With all the advanced Photoshop tutorials we’ve been making here on groovyPost, we figured it probably made sense to take a step back and review some of the basics for those of you who might not “yet” be experts… So over the next few weeks were going to be working on a series of groovyPost’s covering all the basics for Adobe Photoshop CS5. The goal of the series is to break things down to the most basic level so even those who have never used Photoshop before can get comfortable with this great app.
To kick things off, our Photoshop expert DW96 has created a groovy Video / Screencast which walks through the high level basics of the Photoshop CS5 Interface and each of the basic tools / functions you should become familiar with on the Photoshop toolbar. The video and the write-up below will not dig very deep into any of the tools as we’ll cover each in detail in later groovyPost’s. So with that being said, let’s jump right in!
Step 1 – Setup your own Workspace
When starting Photoshop for the first time, I recommend setting up the tools you will later use the most often. If you look in the upper right of your Photoshop window, you’ll see that there are some presets already setup for you which configures your Workspace. These presets are called Workspaces… imagine that!
The default workspace is called Essentials however as you can see above. But you don’t want to go with the essentials only, do you? You’ll want way more out of Photoshop. Way more. Take a look at some of the other Workspaces that come pre-made on Photoshop CS5 and then move on to making your own. Use the Windows menu to choose all the items you want. Whatever panels you choose to keep, make sure you have Layers, Navigator, Swatches and History open on at all times. These are the basic panels which you’ll be using all the time.
Lastly, save your Workspace by clicking Window > Workspace > New Workspace.
Name your Workspace and optionally set it to save all your settings.
Step 2 – Getting To Know The Tools
Move Tool – Not much to say here. If you want to move a layer, item text, or pretty much anything, grab this tool beforehand and then get movin’!
Marquee Tools – This is the tool you will be using to make selections in your image. The selected part of the image will appear surrounded by the so-called “marching ants” and doing the perfect selection will be one of the most important things you’ll need to learn for image editing.
Lasso Tools – If you ever need to make a freehand selection, the lasso tool will surely help you. The other useful tools hiding behind it are the polygonal and magnetic lasso. The magnetic lasso is extremely useful if you’re trying to go along an edge but keep making mistakes with the regular lasso.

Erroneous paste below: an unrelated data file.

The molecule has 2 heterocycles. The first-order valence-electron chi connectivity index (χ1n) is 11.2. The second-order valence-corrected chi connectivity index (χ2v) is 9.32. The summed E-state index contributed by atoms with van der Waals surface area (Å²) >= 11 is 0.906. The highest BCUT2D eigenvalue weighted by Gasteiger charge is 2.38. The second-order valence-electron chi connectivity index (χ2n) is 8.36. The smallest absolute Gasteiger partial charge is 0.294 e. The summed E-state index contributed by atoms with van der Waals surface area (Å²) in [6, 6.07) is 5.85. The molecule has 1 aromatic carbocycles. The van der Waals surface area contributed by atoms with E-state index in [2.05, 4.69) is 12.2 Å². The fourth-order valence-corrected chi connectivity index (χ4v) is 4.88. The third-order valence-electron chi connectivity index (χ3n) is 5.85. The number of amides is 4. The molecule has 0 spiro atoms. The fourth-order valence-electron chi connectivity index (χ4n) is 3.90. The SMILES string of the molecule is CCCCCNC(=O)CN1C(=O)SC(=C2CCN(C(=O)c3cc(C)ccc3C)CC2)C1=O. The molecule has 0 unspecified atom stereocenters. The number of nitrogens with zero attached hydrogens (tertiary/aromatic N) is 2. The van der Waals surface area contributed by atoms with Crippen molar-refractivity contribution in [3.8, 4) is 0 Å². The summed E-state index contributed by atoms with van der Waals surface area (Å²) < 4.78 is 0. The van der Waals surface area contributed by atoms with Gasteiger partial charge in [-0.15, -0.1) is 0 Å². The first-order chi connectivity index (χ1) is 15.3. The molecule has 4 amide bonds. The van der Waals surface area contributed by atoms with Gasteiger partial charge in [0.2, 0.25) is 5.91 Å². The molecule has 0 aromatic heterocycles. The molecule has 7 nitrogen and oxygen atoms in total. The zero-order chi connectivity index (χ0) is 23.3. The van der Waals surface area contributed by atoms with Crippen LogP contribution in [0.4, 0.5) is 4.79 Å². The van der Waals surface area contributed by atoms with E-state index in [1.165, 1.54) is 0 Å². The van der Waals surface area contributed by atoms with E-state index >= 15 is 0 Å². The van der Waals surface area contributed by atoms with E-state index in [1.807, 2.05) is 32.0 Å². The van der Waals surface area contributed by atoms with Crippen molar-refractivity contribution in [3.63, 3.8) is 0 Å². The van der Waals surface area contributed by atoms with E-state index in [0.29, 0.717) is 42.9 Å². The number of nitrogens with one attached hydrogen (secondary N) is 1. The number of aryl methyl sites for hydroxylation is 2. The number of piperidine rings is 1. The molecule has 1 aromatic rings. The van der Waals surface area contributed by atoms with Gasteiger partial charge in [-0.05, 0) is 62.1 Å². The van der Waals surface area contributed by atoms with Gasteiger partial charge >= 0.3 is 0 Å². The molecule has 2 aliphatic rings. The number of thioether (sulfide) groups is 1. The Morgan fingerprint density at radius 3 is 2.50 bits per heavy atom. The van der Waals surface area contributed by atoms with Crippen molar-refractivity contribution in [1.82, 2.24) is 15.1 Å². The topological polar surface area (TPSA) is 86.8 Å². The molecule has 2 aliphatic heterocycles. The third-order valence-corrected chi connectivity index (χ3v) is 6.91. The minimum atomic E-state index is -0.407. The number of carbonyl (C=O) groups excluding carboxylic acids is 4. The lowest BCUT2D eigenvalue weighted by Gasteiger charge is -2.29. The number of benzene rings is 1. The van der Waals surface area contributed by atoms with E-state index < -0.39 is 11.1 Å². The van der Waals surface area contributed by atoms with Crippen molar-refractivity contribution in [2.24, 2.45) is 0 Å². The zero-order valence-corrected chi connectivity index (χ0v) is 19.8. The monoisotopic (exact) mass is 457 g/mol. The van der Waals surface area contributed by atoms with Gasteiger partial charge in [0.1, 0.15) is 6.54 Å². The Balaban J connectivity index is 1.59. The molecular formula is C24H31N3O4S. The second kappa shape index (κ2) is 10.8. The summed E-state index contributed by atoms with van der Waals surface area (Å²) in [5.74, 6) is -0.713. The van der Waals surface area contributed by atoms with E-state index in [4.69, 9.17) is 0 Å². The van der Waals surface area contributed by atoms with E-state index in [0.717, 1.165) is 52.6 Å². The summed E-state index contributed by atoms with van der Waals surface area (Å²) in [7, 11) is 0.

Magic Wand Tool – The magic wand tool will help you instantly select large single colored areas in one single click, and the Quick Select Tool will allow you to use a magical brush to paint over the areas you want selected.
Quick Select Tool – Tired of using those boring lasso and marquee tools? Check out the Quick Select Tool. It’s way faster than using Quick Mask Mode and you will grow to like this if you like using brushes for everything.
Crop Tool – If something is looking a little too big for you, you’ll find yourself using the crop tool often. And the two useful Slice Tools hiding behind it will be in your hands quite often if you’re going to be using Photoshop to design webpage templates.
Slice Tools – If you’re going to use Photoshop to make webpages or if you simply want every single element equally apart from everything that surrounds it then you’re going to fall in love with the slice tool. Simply put – it chops and slices your image into separate segments and it can also help you measure out things you’ll need.
Eye-Dropper Tool – Not really much to say here. The eye-dropper tool will let you easily pick up a specific color from your image.
Ruler – Captain Obvious here! Thats right! The ruler will measure stuff! OK, now a little more seriously – the Ruler can help you measure distances from one point to another in your image without jumping through hoops. It’s actually very handy and I use it a lot.
Notes – If you need to send out a Photoshop project in a PSD file to a buddy or workmate and you need to tell him about something specific about a segment in the image, use Notes! They will let you add a Note to your Photoshop document where you can record whatever you want.
Count Tool – With this you can number separate sections of your image. At first sight it may not look as useful, but just like the Notes Tool, it starts to get useful when you need to send your PSD file around for collaboration with someone.
Spot Healing Brush Tool – If you ever need to remove a scratch or just remove something from the image that doesn’t belong there the Spot Healing tool is where you go. Using the Spot Healing Brush Tool with the new Content Aware Fill in CS5 you’ll pretty much be able to fix anything “wrong” with your image.
Patch Tool – Like when patching your jeans, Photoshop’s unique patch tool will pick up a part of the image and patch it up with another part. Easy to use and very useful for removing small objects in low and high detail areas.
Red Eye Tool – Aye… the dreaded red-eye. If you like taking pictures using a flash, you bound to run into Red Eye. Fear not, as Photoshop is prepared for everything, even red reduction with this easy to use tool.
Brush Tools – A brush. It can be soft, hard, big, round, square, or even completely customized to make incredible effects. And with the mixer brush tool, you can really go deep into the world of digital paintings since you’ll be able to set just how dry, wet and loaded your artistic brush is.
Pencil Tool – If you have used Microsoft Paint then this tool you would be familiar with. Making a tiny 1px square hard-line, the pencil tool is more than perfect for drawing the outline on your new animated character!
Clone Stamp Tools – If you ever need to edit something out of an image and those complicated spot healing brushes aren’t your thing, try the Clone Stamp. It will let you sample one area of an image and paint over another, while simultaneously sampling from the area you choose. It’s tough to explain by text, so try it out yourself. You’ll be amazed by how often you’ll start to use this tool.